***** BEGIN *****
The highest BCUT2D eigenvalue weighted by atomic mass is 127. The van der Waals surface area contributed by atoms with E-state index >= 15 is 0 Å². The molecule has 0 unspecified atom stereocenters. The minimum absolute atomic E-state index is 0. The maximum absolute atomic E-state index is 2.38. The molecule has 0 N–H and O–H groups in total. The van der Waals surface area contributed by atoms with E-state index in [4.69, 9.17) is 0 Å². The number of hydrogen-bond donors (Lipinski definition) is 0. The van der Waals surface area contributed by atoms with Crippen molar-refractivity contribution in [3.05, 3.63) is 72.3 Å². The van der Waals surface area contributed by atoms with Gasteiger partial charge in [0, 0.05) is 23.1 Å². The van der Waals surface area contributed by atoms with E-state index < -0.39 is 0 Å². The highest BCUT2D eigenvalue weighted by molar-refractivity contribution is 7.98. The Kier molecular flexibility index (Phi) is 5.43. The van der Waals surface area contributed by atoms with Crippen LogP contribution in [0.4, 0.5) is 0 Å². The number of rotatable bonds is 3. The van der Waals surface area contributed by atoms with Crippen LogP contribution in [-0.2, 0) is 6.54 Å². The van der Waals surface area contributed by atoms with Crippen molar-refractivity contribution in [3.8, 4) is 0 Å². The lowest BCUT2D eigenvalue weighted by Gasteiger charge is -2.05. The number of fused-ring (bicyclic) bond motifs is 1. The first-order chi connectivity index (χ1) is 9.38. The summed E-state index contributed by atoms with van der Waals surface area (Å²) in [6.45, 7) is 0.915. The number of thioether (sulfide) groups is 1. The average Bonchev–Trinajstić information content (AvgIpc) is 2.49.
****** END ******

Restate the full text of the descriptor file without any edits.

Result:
The highest BCUT2D eigenvalue weighted by atomic mass is 127. The van der Waals surface area contributed by atoms with E-state index >= 15 is 0 Å². The molecule has 0 unspecified atom stereocenters. The minimum absolute atomic E-state index is 0. The maximum absolute atomic E-state index is 2.38. The molecule has 0 N–H and O–H groups in total. The van der Waals surface area contributed by atoms with E-state index in [4.69, 9.17) is 0 Å². The number of hydrogen-bond donors (Lipinski definition) is 0. The van der Waals surface area contributed by atoms with Crippen molar-refractivity contribution in [3.05, 3.63) is 72.3 Å². The van der Waals surface area contributed by atoms with Gasteiger partial charge in [0, 0.05) is 23.1 Å². The van der Waals surface area contributed by atoms with E-state index < -0.39 is 0 Å². The highest BCUT2D eigenvalue weighted by molar-refractivity contribution is 7.98. The Kier molecular flexibility index (Phi) is 5.43. The van der Waals surface area contributed by atoms with Crippen LogP contribution in [0.4, 0.5) is 0 Å². The number of rotatable bonds is 3. The van der Waals surface area contributed by atoms with Crippen LogP contribution in [-0.2, 0) is 6.54 Å². The van der Waals surface area contributed by atoms with Crippen molar-refractivity contribution in [3.8, 4) is 0 Å². The lowest BCUT2D eigenvalue weighted by Gasteiger charge is -2.05. The number of fused-ring (bicyclic) bond motifs is 1. The first-order chi connectivity index (χ1) is 9.38. The summed E-state index contributed by atoms with van der Waals surface area (Å²) in [6.45, 7) is 0.915. The number of thioether (sulfide) groups is 1. The average Bonchev–Trinajstić information content (AvgIpc) is 2.49.